State-Funded Project in Oregon Shows Promising Results for First-Generation Students​

Student success programs play a critical role in helping students get to college, thrive in college, and succeed in a workforce where postsecondary education is increasingly in demand. In 2015, inspired by the success of Portland Community College’s (PCC) Future Connect program, the Oregon Legislature directed $3.1M to community colleges in Oregon to increase college success for low-income and first-generation students. Through a competitive grant-making process, funds were distributed to nine of Oregon’s 17 community colleges to support innovative student access and success interventions during AY 2016-17. Seven of the nine grantees were colleges in the Achieving the Dream Network.

PCC, the largest college in the state and an ATD Network college, recognized the need to document the practices supported by this investment and to ensure grantee colleges could learn from one another. To achieve those objectives, the college set aside part of its grant award to create and convene a community of practice among all grantees. Hired by PCC but serving all nine grantees, Gateway to College National Network staff (now part of ATD) hosted multiple convenings, facilitated the exchange of best practices, and documented specific practices, broad themes and policy recommendations that emerged from the collective work of the grantees.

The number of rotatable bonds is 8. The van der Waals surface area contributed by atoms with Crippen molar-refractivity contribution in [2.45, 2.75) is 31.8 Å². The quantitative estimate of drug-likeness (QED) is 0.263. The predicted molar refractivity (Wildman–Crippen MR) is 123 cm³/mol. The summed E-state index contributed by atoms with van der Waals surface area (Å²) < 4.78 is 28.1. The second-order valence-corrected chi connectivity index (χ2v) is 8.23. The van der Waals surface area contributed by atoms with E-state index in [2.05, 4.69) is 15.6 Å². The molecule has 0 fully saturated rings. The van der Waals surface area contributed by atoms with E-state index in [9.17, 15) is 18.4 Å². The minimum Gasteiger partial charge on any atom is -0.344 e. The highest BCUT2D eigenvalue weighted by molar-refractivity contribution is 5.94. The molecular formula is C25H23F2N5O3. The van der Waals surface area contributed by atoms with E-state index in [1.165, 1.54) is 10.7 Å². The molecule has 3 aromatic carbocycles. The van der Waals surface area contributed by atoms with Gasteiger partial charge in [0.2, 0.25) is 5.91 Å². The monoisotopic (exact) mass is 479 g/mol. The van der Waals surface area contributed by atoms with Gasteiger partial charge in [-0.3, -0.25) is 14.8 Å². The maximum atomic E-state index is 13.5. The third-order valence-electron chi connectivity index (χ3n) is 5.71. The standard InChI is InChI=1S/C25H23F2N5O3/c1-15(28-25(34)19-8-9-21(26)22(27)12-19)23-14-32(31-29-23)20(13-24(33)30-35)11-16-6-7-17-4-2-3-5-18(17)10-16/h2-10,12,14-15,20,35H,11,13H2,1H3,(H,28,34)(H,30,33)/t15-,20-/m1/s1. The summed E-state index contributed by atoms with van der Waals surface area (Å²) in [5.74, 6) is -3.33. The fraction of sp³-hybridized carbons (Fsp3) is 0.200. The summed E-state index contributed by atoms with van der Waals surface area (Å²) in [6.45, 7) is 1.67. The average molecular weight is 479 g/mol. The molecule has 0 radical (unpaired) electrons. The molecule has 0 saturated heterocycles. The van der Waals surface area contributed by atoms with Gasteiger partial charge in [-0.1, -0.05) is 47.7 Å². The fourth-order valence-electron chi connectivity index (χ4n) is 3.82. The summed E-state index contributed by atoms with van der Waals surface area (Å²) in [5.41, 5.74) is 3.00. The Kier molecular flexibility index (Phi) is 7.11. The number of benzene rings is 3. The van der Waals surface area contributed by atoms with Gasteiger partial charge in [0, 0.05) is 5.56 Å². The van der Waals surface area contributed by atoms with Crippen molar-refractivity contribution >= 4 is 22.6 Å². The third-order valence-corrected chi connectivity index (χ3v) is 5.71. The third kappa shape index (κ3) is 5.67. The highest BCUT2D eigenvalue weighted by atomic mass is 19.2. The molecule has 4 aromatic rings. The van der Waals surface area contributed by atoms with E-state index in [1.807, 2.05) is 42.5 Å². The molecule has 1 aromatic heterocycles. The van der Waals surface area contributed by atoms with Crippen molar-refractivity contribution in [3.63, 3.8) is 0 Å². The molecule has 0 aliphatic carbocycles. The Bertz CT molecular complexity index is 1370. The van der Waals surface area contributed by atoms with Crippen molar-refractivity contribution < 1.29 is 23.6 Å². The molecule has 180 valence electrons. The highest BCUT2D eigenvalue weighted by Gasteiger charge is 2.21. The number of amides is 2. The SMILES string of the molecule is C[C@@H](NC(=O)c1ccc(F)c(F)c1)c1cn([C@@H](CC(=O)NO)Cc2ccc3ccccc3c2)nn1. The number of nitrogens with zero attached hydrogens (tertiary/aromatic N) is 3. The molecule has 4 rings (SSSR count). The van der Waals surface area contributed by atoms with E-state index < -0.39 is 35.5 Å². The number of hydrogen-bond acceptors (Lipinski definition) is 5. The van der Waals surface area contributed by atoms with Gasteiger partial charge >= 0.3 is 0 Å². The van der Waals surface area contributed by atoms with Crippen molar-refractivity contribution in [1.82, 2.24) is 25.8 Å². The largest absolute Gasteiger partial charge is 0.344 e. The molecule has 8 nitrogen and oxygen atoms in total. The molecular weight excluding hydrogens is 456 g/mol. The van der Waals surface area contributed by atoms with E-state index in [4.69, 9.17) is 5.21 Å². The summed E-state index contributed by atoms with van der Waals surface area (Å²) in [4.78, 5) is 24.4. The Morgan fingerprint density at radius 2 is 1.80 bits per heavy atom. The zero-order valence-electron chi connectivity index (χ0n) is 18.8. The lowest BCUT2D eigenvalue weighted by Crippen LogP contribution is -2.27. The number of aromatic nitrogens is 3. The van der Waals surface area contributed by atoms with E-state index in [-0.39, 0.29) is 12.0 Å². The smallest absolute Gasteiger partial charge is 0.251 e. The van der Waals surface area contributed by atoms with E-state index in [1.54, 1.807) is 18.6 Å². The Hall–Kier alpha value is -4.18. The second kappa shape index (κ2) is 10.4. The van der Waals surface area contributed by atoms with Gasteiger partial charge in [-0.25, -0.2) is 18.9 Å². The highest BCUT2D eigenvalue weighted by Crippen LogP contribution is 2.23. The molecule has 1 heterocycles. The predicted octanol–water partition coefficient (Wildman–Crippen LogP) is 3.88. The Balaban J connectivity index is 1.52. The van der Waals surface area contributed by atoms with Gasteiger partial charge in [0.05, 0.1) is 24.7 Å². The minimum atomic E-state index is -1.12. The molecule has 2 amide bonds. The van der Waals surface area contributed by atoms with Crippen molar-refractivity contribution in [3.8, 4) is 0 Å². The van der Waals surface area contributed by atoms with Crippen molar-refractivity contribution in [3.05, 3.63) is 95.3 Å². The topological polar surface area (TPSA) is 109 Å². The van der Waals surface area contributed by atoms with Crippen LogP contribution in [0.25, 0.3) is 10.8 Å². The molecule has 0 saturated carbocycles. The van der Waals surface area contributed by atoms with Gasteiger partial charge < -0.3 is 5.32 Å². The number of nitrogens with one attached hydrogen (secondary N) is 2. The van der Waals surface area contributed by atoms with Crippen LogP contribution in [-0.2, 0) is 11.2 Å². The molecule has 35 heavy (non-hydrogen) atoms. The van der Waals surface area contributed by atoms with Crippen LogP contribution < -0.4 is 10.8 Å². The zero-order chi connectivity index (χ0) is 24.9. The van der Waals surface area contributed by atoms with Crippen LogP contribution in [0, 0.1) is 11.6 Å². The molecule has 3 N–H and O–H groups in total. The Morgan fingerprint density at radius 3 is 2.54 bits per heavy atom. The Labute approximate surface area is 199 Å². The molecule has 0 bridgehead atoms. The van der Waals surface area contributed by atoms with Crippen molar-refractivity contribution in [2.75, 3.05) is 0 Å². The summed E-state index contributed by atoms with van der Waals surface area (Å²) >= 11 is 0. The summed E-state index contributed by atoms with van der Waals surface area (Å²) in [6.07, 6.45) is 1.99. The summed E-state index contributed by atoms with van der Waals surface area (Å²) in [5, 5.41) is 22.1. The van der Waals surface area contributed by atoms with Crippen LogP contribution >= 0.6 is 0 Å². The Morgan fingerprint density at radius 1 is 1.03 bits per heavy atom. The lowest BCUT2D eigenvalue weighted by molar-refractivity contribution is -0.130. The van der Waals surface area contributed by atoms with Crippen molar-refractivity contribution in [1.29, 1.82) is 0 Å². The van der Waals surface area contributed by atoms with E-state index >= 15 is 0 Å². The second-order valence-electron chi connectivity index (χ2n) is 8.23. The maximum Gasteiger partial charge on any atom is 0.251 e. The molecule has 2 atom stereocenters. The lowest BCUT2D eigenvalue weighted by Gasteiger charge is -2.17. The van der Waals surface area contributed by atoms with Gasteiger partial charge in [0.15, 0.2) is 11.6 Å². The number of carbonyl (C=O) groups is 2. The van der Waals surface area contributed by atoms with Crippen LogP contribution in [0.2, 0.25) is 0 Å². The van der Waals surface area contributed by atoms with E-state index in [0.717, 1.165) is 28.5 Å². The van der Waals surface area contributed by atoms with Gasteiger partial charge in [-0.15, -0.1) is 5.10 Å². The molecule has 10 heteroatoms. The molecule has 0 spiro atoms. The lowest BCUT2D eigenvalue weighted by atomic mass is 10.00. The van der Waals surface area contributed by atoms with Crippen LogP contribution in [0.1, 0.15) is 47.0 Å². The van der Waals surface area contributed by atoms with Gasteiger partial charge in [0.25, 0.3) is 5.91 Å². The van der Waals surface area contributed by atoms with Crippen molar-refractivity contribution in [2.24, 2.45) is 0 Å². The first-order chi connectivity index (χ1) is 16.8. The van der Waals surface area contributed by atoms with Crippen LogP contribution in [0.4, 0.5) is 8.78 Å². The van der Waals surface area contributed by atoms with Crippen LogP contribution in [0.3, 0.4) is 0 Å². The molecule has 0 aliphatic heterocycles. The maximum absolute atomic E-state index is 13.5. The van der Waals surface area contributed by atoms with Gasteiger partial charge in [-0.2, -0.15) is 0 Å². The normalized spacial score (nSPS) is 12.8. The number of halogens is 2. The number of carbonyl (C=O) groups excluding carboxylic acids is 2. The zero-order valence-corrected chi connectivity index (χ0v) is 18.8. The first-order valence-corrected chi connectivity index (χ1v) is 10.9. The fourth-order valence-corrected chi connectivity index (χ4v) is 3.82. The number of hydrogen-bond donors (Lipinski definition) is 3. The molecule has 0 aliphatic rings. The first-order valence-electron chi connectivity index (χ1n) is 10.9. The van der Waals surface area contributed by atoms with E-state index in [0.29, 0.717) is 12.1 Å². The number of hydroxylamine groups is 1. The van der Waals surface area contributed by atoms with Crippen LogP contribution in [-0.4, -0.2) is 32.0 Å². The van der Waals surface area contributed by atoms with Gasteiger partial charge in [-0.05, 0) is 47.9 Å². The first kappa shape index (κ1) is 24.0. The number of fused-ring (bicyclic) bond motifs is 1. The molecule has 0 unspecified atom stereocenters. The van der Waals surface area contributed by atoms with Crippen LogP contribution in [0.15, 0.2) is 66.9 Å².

In 2017, the legislature invested another $3.1M in First-Generation Student Success grant funds, which were awarded to 13 Oregon community colleges for the 2018-19 academic year. ATD's Gateway to College staff continued in its role convening this growing community of practice, and in documenting the challenges and successes that colleges experienced. Understanding that it was crucial to measure the impact of this investment, the Oregon-based Ford Family Foundation funded a third-party evaluation of the Student Success grants. In March 2019, Public Profit, an evaluation firm hired by the Gateway team, released its findings from the First-Generation Student Success funding. The findings documented some excellent practices, and made clear recommendations about future student success investments. These recommendations match up well with Achieving the Dream’s priorities for student support, and they have strong implications beyond Oregon.

College partners shared success on a number of fronts. Central Oregon Community College, for example, used funding to host summer symposiums for Latinx and Native American students. Students who participated in the two programs had strong high school graduation rates, and most shared that they planned to enroll in college at the end of the grant period. Rogue Community College, an ATD Network college, used funding to provide a College Success and Survival course, ongoing coaching and advising, financial assistance counseling, individual academic advising and career guidance during participating students' first 30 credits. The retention rate for participants in this program was 86 percent from fall 2016 to winter 2017, and 80 percent from winter 2017 to spring 2017.

The state funding for this work speaks volumes, as it shows the importance that state lawmakers place upon the success of low-income and first-generation students. The work in Oregon provides a model for future investments in strategies to ensure that first-generation students can access and complete community college, essential to the core of Achieving the Dream’s mission.

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